Farmer Revolt? - Right to Repair & JD

Nicksacco

Active member

Equipment
Kubota L35 TLB
Sep 15, 2021
172
74
28
Bahama, NC
Hi All-

A while ago we discussed the right to repair question and there was great discussion.
Last night I came across this video from Bloomberg on the topic and although I think the video is typical of the "magazine style" reporting, it did illustrate the ongoing and frustration and legal battles.
Go ahead, give yourself a raise! (this comment will become apparent once you see the video).

 

Hunters gun

Member

Equipment
“My gun collection is bigger than your gun collection”
Oct 18, 2021
61
35
18
PA
Thank the Lord I don’t have to put up with that nonsense. All this computer garbage and F-150 EV crap.
It’s like you don’t own anything, but you still pay top dollar.
Scary part is they most likely remotely shut you down with a flip of a switch.
Its all about power and control.
 
  • Like
Reactions: 1 users

GreensvilleJay

Well-known member

Equipment
BX23-S
Apr 2, 2019
4,338
1,283
113
Greensville,Ontario,Canada
re: It’s like you don’t own anything, but you still pay top dollar.
yes, just like YOU do not own Windows or iOS..

re: Scary part is they most likely remotely shut you down with a flip of a switch.
'they' have had that ability for years (ONstar is just one example...)

re: Its all about power and control.

YES ! Give you the 'illusion' YOU have power, while they have all the control.

If you sit back, look at history, you'll see a pattern of people wanting others(or machines..) to do 'this and that'. slowly at first, then faster in the past 3 decades, a few have figured out how to give the people what they 'want' and make billions from it.
 

GeoHorn

Well-known member
Lifetime Member

Equipment
M4700DT, LA1002FEL, Ferguson5-8B Compactor-Roller, 10KDumpTrailer, RTV-X900
May 18, 2018
3,392
1,243
113
Texas
That is an informative video. The argument is that the hardware is owned by the farmer…but the software is “licensed” to the farmer. It’s got valid arguments on both sides…and I learned a few things.
The JD argument that it has safety-issues like aviation-repairs is B.S. The operator of the equipment takes on the liability of the operation as soon as he buys it….so JD’s argument on the ”safety” issue is unworthy of belief.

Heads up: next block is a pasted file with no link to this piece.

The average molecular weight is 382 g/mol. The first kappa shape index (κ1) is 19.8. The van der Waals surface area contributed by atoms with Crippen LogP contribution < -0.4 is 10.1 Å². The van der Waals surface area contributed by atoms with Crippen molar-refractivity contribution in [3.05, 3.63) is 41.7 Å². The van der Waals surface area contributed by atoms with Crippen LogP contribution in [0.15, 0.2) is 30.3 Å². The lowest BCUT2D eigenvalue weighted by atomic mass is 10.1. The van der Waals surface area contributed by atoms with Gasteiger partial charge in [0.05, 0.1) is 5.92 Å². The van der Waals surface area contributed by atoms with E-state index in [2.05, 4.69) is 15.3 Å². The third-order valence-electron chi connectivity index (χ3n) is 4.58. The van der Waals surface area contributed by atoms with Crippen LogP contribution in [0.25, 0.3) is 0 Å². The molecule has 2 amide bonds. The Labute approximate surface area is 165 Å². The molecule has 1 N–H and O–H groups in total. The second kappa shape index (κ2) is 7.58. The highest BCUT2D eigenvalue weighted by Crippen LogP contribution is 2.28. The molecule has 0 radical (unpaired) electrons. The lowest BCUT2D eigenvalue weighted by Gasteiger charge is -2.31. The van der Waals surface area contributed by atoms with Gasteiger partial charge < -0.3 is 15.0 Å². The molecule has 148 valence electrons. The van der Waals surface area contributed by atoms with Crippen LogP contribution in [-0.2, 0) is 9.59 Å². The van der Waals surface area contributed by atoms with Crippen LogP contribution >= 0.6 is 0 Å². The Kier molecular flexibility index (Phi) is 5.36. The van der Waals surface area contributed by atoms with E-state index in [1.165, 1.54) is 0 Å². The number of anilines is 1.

The fact that “liberal” Massachusetts is the state that has legislated in favor of the consumer with a “right to repair” law is worth noticing.
The pay-raise comment is unrelated to the “right to repair”, IMO. The workers deserve to participate in the success and profits of the company if they’re part of the equation. The CEO pay is typical of large corporations these days…that‘s a complex problem.
Also, the recent economic “boom” one party often gets “credit” for has resulted in inflation the other party is getting blamed-for. The “boom” (driven by deregulation and tax-cuts for wealthy) has largely benefitted the “top” of the food chain…not others….and corporations took the cheap money big tax cuts gave and didn’t pass it along…but instead used it to buy-back their own stock….which reduced common shareholder influence but drove prices up benefitting large shareholders and executives.
I don’t buy “green and yellow”. I have orange.
 
Last edited:
  • Like
Reactions: 1 user

TheOldHokie

Well-known member

Equipment
L3901/LA525, B7200DT/B1630, G2160/RCK60, G2460/RCK60
Apr 6, 2021
1,989
805
113
Myersville, MD
Hi All-

A while ago we discussed the right to repair question and there was great discussion.
Last night I came across this video from Bloomberg on the topic and although I think the video is typical of the "magazine style" reporting, it did illustrate the ongoing and frustration and legal battles.
Go ahead, give yourself a raise! (this comment will become apparent once you see the video).

I am afraid I did not learn much from that. It is a rehash of long standing debates. I have been in the software business a long time and here is my take.

Deere software is proprietary and will remain so just like the thousands of other proprietary software products in the world. OEMs are not likely to give that up and no court is going to make them because it is counter to long standing precedent on IP ownership and protection. In todays world you don't own proprietary software - you purchase a right to use license that may or may not have an expiry. and may or may not include update services.